Home Articles Facts Games Poems & Quotes
Virtual You

Think you must dress for success even in the bold new world of telecommuting? Maybe not, even if your employer has a videophone to display your image.

Courtesy of the Jet Propulsion Labratory managed by CalTech.


A digital human-image animation computer system under development at NASA's Jet Propulsion Laboratory, Pasadena, Calif., can use the smallest units of speech, called phonemes, to manipulate a person's facial movements in an image. The system is driven by language rather than by manual animation controls. While development is in the early stages at this point, the eventual result will be photo-realistic animation of a person speaking.

"This is voice-driven, so the image morphs in response to a voice or equivalent input," said principal investigator John Wright of JPL. "Real-time animation is a key step in our development process. Unlike cartoon morphs, this technology uses video and facial movements of real people as its building blocks."

The system, called Digital Personnel, will make it possible to use an image of any human face and make it appear to be speaking naturally. With a videophone, it would be possible to have the option of always portraying the image you wish - no more "bad hair days." or having to wear an oscar dress to impress! Instead, you can appear exactly how you want to appear.A celebrity figure appearing to speak might be another option for an image.

Communication capabilities are being designed for this technology to allow Digital Personnel to work efficiently over telephone as well as data lines. Lower bandwith - the rate of data transmission, or bits per second -- will be used by this system compared to the bandwidth required to transmit real video images. This will allow broader use of the technology while also preserving the appearance of reality in the speaking facial image.


A person's face being manipulated by Digital Personnel.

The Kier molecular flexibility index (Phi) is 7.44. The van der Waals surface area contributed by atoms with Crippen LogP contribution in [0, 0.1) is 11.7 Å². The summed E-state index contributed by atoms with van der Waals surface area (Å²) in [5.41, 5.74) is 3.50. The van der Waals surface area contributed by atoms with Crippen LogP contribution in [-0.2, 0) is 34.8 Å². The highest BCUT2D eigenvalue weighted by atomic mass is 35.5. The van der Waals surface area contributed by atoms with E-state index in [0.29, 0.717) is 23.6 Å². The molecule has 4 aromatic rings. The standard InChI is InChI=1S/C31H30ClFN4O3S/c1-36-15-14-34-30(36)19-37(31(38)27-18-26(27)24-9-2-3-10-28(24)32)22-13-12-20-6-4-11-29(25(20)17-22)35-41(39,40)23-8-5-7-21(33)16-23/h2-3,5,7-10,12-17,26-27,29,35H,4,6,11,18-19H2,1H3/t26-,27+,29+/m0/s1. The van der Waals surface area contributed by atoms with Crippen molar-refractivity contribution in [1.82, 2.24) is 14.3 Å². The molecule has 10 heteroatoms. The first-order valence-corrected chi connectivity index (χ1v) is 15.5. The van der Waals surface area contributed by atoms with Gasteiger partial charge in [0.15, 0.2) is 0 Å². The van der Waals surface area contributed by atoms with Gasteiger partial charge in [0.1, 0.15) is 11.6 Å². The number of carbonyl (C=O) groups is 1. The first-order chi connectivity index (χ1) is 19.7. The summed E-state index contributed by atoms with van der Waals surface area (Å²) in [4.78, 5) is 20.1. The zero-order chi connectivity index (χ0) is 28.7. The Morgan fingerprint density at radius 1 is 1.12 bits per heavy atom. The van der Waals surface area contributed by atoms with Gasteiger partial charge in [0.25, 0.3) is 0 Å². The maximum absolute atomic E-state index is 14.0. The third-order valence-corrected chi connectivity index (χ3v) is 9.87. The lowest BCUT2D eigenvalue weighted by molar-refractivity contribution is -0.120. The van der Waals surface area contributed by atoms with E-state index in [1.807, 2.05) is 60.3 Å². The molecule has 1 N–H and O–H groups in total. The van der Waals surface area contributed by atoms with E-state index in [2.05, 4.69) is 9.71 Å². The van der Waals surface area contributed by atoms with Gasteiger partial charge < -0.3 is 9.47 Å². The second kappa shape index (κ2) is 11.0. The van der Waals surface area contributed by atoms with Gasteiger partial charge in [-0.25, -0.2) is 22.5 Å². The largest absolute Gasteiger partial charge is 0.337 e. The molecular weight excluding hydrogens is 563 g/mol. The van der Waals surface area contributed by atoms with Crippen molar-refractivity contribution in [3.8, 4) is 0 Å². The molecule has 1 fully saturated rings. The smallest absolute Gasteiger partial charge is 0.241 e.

"This is a broad-based consumer application," said Jerry Ruddle, G-Tec's vice president for marketing. "The main advantage of this technology is that it produces very realistic animations of people speaking. Because it uses images of actual individuals, the Digital Personnel technology retains the full detail of the face, including subtle shading and shadowing."

The lab "came to us because they saw a good fit," Ruddle said. "Their interest is to see us successfully commercialize the technology," which uses a computer video system that takes dozens of snapshots of a person speaking and breaks the images down to match the sounds that make up whole words.

The technology can then animate a two-dimensional image of any human face so it appears to be speaking naturally. To a consumer encountering a digital person, it would seem more like a face-to-face conversation than an audio-only exchange.

"Digital Personnel is next-generation technology using voice-driven animation of real human images," said Jerry Ruddle, vice president of sales and marketing at Graphco Technologies, Inc., Newtown, Penn. "It will enable us to provide virtual personnel for commercial applications in numerous markets. Web- based customer support, with user-friendly speaking interfaces, is an important application for this technology. Along with other uses for human-like web applications, we project video telephones, broadcasting, distance learning, video games, and motion pictures will also create significant demand for this human-machine interface technology."